In our previous article, we did a tutorial of the Java Enterprise Edition 5 for Enterprise JavaBeans version 3 specification. In this article we will look more in depth in the EJB3 specification focusing on constructing a typical an EJB for solving a realistic problem using EJB 3. We will focus on high-level features and services of EJB 3, including the major actors: the beans and clients. It will be obvious to you that EJB 3 services can be delivered in a straight and easy manner.

Diving into a View of EJBs

In the previous tutorial, we showed the change from EJB2 to EJB 2. The key issues that it addressed in relation to EJB 2. A cumbersome programming model, deployment descriptor overload, and the requirement to use a Java Naming Directory Interface for accessing key resources. EJB3 completely revamped itís programming model. Here are the key changes that have drastically simplified EJBs:

Dependency Injection with EJB3
Almost every nontrivial application is made up of two or more classes that collaborate with each other in order to perform some business logic. The conventional method for doing this was for each object to assume responsibility for obtaining its own references to the objects it collaborates with as well as its dependencies. This leads to tightly coupled code that is difficult to test, difficult to reuse, difficult to understand, and often leads to situations where when you fix one bug, it creates one or more new bugs. This is not to say that coupling is unnecessary certain amount of coupling is necessary as uncoupled code isnít capable of doing anything useful. In order to do anything useful, classes need to know about each other somehow. Coupling is necessary, but must be carefully managed.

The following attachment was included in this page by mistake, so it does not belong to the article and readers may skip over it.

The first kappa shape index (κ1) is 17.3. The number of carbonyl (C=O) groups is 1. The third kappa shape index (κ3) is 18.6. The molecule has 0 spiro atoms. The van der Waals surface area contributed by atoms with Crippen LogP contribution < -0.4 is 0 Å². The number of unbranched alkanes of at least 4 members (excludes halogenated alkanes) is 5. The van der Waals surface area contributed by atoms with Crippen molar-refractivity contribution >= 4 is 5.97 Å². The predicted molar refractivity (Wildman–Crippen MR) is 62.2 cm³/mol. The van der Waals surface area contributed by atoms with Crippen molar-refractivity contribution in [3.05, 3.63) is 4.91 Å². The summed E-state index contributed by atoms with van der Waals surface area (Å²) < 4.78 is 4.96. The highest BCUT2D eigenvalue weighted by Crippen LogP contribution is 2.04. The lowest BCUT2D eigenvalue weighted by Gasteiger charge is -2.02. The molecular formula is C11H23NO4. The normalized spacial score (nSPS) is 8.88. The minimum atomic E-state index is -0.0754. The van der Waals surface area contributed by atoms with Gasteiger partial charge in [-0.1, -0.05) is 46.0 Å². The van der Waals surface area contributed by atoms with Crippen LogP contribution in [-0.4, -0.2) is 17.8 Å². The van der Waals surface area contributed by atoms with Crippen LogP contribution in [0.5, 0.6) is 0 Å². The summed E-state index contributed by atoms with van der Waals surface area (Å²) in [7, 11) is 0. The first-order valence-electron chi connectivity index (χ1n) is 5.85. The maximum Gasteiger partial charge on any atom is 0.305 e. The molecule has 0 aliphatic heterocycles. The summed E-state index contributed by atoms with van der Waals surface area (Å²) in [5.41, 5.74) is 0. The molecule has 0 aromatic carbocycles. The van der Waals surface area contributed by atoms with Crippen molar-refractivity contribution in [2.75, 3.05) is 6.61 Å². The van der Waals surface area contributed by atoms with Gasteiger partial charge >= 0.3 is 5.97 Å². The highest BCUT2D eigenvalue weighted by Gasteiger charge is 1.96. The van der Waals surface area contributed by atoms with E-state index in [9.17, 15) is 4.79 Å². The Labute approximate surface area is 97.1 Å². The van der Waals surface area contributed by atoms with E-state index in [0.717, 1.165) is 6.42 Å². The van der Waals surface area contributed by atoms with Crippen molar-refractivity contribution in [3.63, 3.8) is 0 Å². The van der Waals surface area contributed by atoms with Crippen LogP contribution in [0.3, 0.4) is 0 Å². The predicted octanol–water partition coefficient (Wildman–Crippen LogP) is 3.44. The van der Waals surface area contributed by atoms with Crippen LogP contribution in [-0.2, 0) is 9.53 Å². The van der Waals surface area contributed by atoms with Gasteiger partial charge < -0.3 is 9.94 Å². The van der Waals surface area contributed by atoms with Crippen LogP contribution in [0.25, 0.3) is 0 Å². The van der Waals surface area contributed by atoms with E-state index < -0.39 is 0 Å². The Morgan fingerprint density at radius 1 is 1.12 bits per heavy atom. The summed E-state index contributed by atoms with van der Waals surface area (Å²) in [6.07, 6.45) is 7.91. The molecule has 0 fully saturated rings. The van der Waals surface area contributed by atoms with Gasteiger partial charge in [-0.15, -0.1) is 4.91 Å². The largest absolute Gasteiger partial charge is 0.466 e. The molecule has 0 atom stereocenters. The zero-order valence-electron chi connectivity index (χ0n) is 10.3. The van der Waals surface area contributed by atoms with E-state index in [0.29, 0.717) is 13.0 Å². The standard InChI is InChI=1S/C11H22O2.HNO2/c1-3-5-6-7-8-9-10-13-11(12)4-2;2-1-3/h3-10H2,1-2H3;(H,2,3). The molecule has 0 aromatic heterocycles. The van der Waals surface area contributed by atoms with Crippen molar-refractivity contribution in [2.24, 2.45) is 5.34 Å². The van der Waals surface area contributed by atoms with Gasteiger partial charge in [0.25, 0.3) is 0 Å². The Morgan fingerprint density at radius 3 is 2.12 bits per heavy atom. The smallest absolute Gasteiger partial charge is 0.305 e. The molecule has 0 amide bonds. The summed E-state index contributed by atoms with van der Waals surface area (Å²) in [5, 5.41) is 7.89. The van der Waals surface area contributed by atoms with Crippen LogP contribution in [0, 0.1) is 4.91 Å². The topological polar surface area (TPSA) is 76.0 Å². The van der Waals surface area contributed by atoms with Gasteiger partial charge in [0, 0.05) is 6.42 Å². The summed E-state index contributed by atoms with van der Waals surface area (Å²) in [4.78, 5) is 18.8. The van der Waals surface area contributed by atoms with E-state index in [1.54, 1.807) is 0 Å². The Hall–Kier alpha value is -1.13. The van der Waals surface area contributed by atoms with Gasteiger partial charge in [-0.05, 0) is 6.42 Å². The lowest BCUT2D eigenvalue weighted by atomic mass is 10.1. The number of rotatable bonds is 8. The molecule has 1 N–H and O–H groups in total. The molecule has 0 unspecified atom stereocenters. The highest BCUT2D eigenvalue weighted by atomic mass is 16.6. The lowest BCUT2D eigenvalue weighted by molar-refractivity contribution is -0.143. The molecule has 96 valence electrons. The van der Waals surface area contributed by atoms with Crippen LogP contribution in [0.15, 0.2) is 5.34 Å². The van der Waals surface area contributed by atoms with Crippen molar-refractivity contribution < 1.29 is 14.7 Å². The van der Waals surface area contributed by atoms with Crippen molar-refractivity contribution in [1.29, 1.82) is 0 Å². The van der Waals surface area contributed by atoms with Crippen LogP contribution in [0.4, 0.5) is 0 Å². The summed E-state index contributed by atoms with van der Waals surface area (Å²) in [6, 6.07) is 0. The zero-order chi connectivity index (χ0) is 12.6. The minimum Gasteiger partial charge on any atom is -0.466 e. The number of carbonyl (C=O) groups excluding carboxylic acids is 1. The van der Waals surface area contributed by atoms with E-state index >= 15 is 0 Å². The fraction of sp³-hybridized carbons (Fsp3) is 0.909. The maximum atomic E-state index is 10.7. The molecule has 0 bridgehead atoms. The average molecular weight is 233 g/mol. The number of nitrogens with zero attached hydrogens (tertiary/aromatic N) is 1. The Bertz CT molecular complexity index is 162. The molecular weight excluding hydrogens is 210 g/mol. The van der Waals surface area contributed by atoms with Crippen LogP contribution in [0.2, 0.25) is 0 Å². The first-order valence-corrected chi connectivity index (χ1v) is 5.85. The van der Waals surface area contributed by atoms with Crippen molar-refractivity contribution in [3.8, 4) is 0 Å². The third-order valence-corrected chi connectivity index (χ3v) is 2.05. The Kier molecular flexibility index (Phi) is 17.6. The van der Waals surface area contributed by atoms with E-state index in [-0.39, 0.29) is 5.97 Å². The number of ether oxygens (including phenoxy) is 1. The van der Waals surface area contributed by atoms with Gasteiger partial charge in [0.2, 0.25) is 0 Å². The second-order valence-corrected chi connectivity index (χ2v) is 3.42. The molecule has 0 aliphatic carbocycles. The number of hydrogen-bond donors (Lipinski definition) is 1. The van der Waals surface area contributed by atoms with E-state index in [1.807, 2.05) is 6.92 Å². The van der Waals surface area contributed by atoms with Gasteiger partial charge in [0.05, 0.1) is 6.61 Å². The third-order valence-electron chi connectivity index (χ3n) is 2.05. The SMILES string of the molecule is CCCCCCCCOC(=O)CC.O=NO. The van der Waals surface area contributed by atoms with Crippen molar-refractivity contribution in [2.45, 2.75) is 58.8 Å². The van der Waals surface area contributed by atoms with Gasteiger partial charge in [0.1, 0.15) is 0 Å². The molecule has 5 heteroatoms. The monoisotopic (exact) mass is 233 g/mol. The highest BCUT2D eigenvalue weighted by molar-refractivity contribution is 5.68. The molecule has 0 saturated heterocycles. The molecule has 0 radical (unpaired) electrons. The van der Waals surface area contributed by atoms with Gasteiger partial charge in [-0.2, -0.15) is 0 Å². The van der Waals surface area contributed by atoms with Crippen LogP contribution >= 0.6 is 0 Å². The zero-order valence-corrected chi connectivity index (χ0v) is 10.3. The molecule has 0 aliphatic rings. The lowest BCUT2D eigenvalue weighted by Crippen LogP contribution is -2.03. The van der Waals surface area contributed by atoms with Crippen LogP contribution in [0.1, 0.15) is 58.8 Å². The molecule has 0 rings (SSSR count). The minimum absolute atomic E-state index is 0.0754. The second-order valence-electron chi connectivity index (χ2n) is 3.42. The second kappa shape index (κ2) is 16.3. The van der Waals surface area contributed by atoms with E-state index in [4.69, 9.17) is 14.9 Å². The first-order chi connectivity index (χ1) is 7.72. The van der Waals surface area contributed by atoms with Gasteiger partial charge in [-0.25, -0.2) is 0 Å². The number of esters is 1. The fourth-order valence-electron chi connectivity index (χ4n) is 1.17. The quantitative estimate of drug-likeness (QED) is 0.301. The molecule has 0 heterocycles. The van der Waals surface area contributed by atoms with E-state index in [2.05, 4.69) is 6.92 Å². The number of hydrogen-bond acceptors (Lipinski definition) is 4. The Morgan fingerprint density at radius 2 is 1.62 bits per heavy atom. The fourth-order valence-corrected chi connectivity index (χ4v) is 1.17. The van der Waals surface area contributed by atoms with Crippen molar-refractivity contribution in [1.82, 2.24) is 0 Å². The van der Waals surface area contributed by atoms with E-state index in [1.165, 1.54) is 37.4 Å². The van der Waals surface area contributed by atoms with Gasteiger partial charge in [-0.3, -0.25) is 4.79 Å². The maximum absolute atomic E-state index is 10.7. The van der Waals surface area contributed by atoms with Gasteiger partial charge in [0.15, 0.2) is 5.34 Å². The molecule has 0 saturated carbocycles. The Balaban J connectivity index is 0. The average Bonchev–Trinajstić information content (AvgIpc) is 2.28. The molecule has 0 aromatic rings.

Tutorial: In Depth View of EJB Bean for Component Developer Exam-a2-dependencyinjection.jpg
Figure: Dependency Injection

With dependency injection, objects are given their dependencies at creation time. This is done by some other object or container that coordinates each object in the system. The container reads target bean configuration, figures out what beans and resources the target bean needs, and injects them into the bean at runtime. There is no need to write lookup code and it is easy to change the configuration to swap out beans and resources as required. So you declare component dependencies and let the container deal with all the issues of service or resource instantiation, initialization, sequencing, and supplies the service or resource references to the clients as required. The dependencies of an object are injected into the objects that need them rather than expecting the object to create or obtain their dependencies themselves. The benefit of this is that component implementations can easily be swapped out as necessary simply by reconfiguring the application.